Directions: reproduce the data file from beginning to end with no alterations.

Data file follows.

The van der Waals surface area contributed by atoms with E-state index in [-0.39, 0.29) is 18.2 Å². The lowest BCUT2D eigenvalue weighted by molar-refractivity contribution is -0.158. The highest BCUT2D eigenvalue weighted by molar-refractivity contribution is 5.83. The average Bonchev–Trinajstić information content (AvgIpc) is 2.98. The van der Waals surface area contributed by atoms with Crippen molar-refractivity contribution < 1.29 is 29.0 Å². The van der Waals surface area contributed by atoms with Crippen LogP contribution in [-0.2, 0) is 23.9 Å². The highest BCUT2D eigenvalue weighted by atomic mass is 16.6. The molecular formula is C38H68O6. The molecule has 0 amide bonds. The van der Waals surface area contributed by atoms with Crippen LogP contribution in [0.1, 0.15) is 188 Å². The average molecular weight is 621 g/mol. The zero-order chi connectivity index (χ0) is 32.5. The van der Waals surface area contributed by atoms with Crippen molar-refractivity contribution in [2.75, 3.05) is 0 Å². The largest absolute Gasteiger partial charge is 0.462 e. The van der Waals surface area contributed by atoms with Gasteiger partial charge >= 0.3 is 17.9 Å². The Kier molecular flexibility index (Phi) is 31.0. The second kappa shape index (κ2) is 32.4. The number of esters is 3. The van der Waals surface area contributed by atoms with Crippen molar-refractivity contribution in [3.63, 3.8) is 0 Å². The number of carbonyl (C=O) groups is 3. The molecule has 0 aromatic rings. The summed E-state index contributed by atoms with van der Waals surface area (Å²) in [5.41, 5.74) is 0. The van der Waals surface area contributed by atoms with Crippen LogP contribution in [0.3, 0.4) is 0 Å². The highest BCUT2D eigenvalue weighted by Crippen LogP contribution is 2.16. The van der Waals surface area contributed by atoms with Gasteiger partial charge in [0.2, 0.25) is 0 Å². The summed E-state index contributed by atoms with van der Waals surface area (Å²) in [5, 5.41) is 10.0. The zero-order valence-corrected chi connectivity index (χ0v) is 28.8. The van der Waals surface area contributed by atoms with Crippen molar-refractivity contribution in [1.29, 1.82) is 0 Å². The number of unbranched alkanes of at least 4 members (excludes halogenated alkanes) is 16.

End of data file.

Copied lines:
The van der Waals surface area contributed by atoms with E-state index in [-0.39, 0.29) is 18.2 Å². The lowest BCUT2D eigenvalue weighted by molar-refractivity contribution is -0.158. The highest BCUT2D eigenvalue weighted by molar-refractivity contribution is 5.83. The average Bonchev–Trinajstić information content (AvgIpc) is 2.98. The van der Waals surface area contributed by atoms with Crippen molar-refractivity contribution < 1.29 is 29.0 Å². The van der Waals surface area contributed by atoms with Crippen LogP contribution in [-0.2, 0) is 23.9 Å². The highest BCUT2D eigenvalue weighted by atomic mass is 16.6. The molecular formula is C38H68O6. The molecule has 0 amide bonds. The van der Waals surface area contributed by atoms with Crippen LogP contribution in [0.1, 0.15) is 188 Å². The average molecular weight is 621 g/mol. The zero-order chi connectivity index (χ0) is 32.5. The van der Waals surface area contributed by atoms with Crippen molar-refractivity contribution in [2.75, 3.05) is 0 Å². The largest absolute Gasteiger partial charge is 0.462 e. The van der Waals surface area contributed by atoms with Gasteiger partial charge >= 0.3 is 17.9 Å². The Kier molecular flexibility index (Phi) is 31.0. The second kappa shape index (κ2) is 32.4. The number of esters is 3. The van der Waals surface area contributed by atoms with Crippen molar-refractivity contribution in [3.63, 3.8) is 0 Å². The number of carbonyl (C=O) groups is 3. The molecule has 0 aromatic rings. The summed E-state index contributed by atoms with van der Waals surface area (Å²) in [5.41, 5.74) is 0. The van der Waals surface area contributed by atoms with Crippen LogP contribution in [0.3, 0.4) is 0 Å². The highest BCUT2D eigenvalue weighted by Crippen LogP contribution is 2.16. The van der Waals surface area contributed by atoms with Gasteiger partial charge in [0.2, 0.25) is 0 Å². The summed E-state index contributed by atoms with van der Waals surface area (Å²) in [5, 5.41) is 10.0. The zero-order valence-corrected chi connectivity index (χ0v) is 28.8. The van der Waals surface area contributed by atoms with Crippen molar-refractivity contribution in [1.29, 1.82) is 0 Å². The number of unbranched alkanes of at least 4 members (excludes halogenated alkanes) is 16.